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Narcotics Anonymous (NA)

Founded in 1953, not long after AA, Narcotics Anonymous followed in the footsteps laid by AA to become the second-largest 12-Step organization in the world. Now, millions of people battling substance abuse attend NA meetings, free of charge, to help them fight their addictions and to share their stories with fellow addicts.

The 12 Steps of Narcotics Anonymous

  1. We admitted that we were powerless over our addiction — that our lives had become unmanageable.
  2. People battling addiction must admit that they have no control over the illness. As a result, they have lost power over many aspects of their lives.

  3. We came to believe that a Power greater than ourselves could restore us to sanity.
  4. Whether you’re an agnostic, an atheist or a believer, trusting a higher power could help you turn your life around.

  5. We made a decision to turn our will and our lives over to the care of God as we understood Him.
  6. It is important to understand the significance of a higher power in overcoming addiction. Through step three, people with addiction turn their loves over to this superior entity.

  7. We made a searching and fearless moral inventory of ourselves.
  8. People with addiction should reflect on their lives, honestly evaluating their past. Evaluating past mistakes could steer people toward recovery.

  9. We admitted to God, to ourselves, and to another human being the exact nature of our wrongs.
  10. After evaluating past mistakes, the next step asks people battling addiction to admit to the root of past wrongdoings. Sharing the nature of these mistakes with oneself, loved ones and a higher power is an important step toward recovery.

  11. We were entirely ready to have God remove all these defects of character.
  12. Individuals with addiction should prepare for their higher power to eliminate their addictive behaviors.

  13. We humbly asked Him to remove our shortcomings.
  14. People with addiction allow a higher power to eliminate character flaws. However, it is important that they separate themselves from factors that influence addictive behaviors.

  15. We made a list of all persons we had harmed and became willing to make amends to them all.
  16. Addiction strains relationships and harms loved ones. The addicted person should make a list of those whom they have wronged and be willing to admit their past transgressions.

  17. We made direct amends to such people wherever possible, except when to do so would injure them or others.
  18. Individuals should find time to apologize to those they have wronged in the past, except when doing so would cause further harm. They should tell the truth about past actions and offer a genuine apology.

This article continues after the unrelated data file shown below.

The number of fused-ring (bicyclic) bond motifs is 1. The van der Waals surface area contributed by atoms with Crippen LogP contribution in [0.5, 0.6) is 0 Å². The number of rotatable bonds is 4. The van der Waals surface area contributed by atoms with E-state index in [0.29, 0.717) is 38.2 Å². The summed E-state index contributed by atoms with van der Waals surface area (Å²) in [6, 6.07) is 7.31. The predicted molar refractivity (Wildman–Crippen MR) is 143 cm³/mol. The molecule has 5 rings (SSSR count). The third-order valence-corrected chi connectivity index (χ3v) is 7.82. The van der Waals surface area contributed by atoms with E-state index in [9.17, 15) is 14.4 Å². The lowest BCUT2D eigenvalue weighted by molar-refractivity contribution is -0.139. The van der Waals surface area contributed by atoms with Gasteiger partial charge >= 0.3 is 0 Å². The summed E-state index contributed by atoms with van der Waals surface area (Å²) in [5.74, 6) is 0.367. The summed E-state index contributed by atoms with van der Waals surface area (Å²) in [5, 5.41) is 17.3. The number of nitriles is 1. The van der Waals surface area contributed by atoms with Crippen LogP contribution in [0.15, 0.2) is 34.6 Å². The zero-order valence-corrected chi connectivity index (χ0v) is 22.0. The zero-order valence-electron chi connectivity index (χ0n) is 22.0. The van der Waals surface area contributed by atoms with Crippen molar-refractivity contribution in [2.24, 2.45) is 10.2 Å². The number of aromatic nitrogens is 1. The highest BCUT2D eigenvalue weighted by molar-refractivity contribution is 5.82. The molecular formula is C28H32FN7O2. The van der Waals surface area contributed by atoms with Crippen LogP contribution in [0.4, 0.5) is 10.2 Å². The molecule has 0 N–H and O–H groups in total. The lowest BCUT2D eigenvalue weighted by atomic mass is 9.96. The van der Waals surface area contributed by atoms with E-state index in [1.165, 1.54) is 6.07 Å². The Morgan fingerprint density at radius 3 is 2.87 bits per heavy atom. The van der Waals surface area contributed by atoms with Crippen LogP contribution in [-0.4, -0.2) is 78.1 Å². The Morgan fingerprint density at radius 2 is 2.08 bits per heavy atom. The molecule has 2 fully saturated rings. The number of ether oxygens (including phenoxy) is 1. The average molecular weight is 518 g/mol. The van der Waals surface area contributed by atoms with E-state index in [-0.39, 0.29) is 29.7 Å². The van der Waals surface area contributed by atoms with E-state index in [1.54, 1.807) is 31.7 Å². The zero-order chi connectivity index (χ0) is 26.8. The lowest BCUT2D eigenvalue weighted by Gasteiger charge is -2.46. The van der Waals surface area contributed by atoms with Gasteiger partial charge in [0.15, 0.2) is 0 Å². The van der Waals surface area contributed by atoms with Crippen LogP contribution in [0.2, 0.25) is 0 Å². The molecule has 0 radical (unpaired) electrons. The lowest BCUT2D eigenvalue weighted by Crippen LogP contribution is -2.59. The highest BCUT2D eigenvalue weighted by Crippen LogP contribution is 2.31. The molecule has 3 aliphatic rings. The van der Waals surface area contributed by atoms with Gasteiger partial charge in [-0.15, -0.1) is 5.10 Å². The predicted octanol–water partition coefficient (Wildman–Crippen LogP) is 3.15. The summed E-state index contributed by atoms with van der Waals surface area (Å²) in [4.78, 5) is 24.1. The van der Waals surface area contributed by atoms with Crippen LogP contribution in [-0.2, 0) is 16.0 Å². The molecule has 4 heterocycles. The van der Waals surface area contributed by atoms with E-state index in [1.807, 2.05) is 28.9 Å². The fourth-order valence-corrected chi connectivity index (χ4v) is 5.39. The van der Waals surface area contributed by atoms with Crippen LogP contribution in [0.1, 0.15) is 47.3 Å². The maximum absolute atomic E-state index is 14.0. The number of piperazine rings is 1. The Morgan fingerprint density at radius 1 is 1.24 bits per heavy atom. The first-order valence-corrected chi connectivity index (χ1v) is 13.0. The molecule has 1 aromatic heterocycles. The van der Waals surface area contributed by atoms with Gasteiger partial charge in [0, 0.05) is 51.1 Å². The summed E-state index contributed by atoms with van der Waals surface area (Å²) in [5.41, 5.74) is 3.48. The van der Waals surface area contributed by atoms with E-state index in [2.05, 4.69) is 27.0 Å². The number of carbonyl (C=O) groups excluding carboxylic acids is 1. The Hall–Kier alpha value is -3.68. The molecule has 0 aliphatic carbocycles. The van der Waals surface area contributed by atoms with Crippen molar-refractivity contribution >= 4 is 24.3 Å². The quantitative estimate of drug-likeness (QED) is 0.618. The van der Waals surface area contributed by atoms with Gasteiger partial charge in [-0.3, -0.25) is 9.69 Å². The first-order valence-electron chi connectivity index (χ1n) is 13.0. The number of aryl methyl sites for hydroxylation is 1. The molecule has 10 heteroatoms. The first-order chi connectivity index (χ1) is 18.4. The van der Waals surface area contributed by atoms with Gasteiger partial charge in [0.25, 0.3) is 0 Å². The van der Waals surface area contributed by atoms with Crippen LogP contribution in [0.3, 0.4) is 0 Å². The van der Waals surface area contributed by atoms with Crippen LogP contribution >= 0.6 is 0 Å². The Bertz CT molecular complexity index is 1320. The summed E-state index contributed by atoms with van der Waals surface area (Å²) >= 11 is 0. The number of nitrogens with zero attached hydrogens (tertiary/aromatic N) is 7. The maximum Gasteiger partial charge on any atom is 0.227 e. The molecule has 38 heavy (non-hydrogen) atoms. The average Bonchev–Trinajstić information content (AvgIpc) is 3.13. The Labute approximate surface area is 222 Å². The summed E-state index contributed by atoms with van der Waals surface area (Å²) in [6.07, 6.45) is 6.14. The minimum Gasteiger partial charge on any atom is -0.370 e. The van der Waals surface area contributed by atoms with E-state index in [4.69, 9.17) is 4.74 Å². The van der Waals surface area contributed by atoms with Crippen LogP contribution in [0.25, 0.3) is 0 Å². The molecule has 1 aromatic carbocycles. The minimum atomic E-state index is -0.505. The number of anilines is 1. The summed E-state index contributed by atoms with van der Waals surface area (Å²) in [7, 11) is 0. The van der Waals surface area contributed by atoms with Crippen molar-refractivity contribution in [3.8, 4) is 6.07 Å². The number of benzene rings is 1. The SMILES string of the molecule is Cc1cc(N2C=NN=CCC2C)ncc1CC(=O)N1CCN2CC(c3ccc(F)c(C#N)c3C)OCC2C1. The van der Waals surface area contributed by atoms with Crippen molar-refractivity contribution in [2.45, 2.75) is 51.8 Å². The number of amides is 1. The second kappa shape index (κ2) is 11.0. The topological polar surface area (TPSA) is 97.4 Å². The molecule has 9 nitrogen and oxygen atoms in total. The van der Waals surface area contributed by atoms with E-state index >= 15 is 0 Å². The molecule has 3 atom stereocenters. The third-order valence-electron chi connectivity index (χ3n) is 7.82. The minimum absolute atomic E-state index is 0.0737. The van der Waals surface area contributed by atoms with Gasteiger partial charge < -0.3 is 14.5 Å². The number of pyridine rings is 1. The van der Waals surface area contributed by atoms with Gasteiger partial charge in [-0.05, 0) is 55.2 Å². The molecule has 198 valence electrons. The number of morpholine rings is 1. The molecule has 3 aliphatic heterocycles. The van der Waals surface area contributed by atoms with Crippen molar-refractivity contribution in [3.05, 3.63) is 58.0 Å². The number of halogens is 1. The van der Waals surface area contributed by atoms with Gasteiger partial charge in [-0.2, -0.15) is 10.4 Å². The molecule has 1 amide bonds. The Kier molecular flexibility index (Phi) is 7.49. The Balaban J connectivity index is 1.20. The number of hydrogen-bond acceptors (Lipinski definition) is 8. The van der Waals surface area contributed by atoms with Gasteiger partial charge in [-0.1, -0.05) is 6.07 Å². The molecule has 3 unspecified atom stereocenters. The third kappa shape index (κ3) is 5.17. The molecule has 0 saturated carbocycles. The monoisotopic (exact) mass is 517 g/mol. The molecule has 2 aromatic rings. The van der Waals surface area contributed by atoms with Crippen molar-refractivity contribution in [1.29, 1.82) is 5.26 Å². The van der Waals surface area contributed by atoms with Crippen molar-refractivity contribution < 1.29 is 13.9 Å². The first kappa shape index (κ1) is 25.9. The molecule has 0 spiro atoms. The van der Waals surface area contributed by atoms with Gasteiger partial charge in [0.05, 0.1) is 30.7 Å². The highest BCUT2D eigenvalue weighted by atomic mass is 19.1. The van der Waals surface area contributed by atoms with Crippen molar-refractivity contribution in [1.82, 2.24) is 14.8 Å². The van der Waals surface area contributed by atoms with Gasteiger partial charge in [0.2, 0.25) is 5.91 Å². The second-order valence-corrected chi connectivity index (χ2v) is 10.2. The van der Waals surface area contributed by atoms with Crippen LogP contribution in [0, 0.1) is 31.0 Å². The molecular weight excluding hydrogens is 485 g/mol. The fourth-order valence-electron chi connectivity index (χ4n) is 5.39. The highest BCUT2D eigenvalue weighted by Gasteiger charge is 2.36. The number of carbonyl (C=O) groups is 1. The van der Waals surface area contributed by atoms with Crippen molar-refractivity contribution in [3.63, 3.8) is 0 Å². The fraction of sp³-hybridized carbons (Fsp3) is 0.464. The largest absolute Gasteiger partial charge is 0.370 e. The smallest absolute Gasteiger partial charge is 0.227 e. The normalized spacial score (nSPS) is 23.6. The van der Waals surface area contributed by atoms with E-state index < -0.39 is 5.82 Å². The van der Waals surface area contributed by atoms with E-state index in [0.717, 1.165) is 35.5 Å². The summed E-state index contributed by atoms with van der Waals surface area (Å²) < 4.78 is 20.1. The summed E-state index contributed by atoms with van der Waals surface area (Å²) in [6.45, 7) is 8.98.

19. We continued to take personal inventory and when we were wrong promptly admitted it.
  20. The 10th step promotes vigilance against triggers. People with addiction must address their addictive behaviors should they arise. Taking a personal inventory should become a daily process.

  21. We sought through prayer and meditation to improve our conscious contact with God as we understood Him, praying only for knowledge of His will for us and the power to carry that out.
  22. This step provides daily spiritual maintenance. Maintaining a relationship with a higher power can help a person with addiction reach recovery.

  23. Having had a spiritual awakening as the result of these steps, we tried to carry this message to addicts, and to practice these principles in all our affairs.
  24. This spiritual awakening allows people in recovery to share their techniques with those suffering from addiction. Helping others through these tough times is a significant aspect of NA’s 12-step program.

For drug addicts seeking to conquer their substance problem, a supportive network or community plays a vital role. For millions of addicts, Narcotics Anonymous serves as a strong foundation on which to build a clean future.

Members talking in a circle

Self-described as a “nonprofit fellowship,” Narcotics Anonymous (NA) grew from humble beginnings to a worldwide establishment without ever charging a dime. Attendees typically make voluntary contributions, to help pay for the facilities and nourishments, and then do their part to foster the process. Volunteers run weekly NA 12 step meetings, serve as sponsors for new members, and carry on the traditions put in place by the fellowship over the course of its history.